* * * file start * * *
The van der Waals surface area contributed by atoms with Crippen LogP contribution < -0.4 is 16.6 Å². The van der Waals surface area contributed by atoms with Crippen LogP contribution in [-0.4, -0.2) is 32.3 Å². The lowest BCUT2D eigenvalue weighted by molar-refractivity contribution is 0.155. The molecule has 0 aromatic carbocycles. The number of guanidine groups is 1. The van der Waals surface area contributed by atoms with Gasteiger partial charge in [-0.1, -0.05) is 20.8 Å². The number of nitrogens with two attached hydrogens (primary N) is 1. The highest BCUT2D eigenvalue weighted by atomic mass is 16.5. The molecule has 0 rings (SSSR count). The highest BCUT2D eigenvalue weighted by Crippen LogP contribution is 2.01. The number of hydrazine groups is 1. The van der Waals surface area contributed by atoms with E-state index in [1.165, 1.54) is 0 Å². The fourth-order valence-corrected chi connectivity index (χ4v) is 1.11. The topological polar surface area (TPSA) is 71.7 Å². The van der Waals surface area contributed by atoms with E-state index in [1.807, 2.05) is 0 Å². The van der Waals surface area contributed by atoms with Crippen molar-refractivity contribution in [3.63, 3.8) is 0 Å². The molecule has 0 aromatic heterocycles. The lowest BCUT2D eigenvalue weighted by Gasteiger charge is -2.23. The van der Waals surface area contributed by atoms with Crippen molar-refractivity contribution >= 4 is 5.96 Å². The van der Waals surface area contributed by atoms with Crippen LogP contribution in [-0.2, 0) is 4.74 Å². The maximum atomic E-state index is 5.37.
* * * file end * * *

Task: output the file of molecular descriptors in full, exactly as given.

The van der Waals surface area contributed by atoms with Crippen LogP contribution < -0.4 is 16.6 Å². The van der Waals surface area contributed by atoms with Crippen LogP contribution in [-0.4, -0.2) is 32.3 Å². The lowest BCUT2D eigenvalue weighted by molar-refractivity contribution is 0.155. The molecule has 0 aromatic carbocycles. The number of guanidine groups is 1. The van der Waals surface area contributed by atoms with Gasteiger partial charge in [-0.1, -0.05) is 20.8 Å². The number of nitrogens with two attached hydrogens (primary N) is 1. The highest BCUT2D eigenvalue weighted by atomic mass is 16.5. The molecule has 0 rings (SSSR count). The highest BCUT2D eigenvalue weighted by Crippen LogP contribution is 2.01. The number of hydrazine groups is 1. The van der Waals surface area contributed by atoms with E-state index in [1.165, 1.54) is 0 Å². The fourth-order valence-corrected chi connectivity index (χ4v) is 1.11. The topological polar surface area (TPSA) is 71.7 Å². The van der Waals surface area contributed by atoms with E-state index in [1.807, 2.05) is 0 Å². The van der Waals surface area contributed by atoms with Crippen molar-refractivity contribution in [3.63, 3.8) is 0 Å². The molecule has 0 aromatic heterocycles. The lowest BCUT2D eigenvalue weighted by Gasteiger charge is -2.23. The van der Waals surface area contributed by atoms with Crippen molar-refractivity contribution >= 4 is 5.96 Å². The van der Waals surface area contributed by atoms with Crippen LogP contribution in [-0.2, 0) is 4.74 Å². The maximum atomic E-state index is 5.37.